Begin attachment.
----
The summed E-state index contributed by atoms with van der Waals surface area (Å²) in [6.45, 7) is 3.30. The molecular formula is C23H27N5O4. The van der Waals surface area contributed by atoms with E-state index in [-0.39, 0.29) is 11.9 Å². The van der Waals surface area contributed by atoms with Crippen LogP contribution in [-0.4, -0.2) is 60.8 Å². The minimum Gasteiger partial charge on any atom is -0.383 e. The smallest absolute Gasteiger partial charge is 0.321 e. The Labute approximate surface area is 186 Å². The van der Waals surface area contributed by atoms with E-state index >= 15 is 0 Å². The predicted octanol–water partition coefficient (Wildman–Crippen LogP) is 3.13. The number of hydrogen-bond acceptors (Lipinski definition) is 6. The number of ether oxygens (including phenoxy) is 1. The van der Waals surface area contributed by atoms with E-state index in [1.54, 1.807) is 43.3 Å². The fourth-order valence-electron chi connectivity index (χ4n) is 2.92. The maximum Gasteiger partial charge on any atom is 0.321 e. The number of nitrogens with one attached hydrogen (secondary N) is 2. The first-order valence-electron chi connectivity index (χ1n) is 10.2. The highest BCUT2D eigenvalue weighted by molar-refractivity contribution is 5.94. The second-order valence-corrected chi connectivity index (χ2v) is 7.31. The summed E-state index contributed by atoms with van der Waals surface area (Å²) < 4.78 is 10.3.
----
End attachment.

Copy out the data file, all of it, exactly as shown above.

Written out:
The summed E-state index contributed by atoms with van der Waals surface area (Å²) in [6.45, 7) is 3.30. The molecular formula is C23H27N5O4. The van der Waals surface area contributed by atoms with E-state index in [-0.39, 0.29) is 11.9 Å². The van der Waals surface area contributed by atoms with Crippen LogP contribution in [-0.4, -0.2) is 60.8 Å². The minimum Gasteiger partial charge on any atom is -0.383 e. The smallest absolute Gasteiger partial charge is 0.321 e. The Labute approximate surface area is 186 Å². The van der Waals surface area contributed by atoms with E-state index >= 15 is 0 Å². The predicted octanol–water partition coefficient (Wildman–Crippen LogP) is 3.13. The number of hydrogen-bond acceptors (Lipinski definition) is 6. The number of ether oxygens (including phenoxy) is 1. The van der Waals surface area contributed by atoms with E-state index in [1.54, 1.807) is 43.3 Å². The fourth-order valence-electron chi connectivity index (χ4n) is 2.92. The maximum Gasteiger partial charge on any atom is 0.321 e. The number of nitrogens with one attached hydrogen (secondary N) is 2. The first-order valence-electron chi connectivity index (χ1n) is 10.2. The highest BCUT2D eigenvalue weighted by molar-refractivity contribution is 5.94. The second-order valence-corrected chi connectivity index (χ2v) is 7.31. The summed E-state index contributed by atoms with van der Waals surface area (Å²) < 4.78 is 10.3.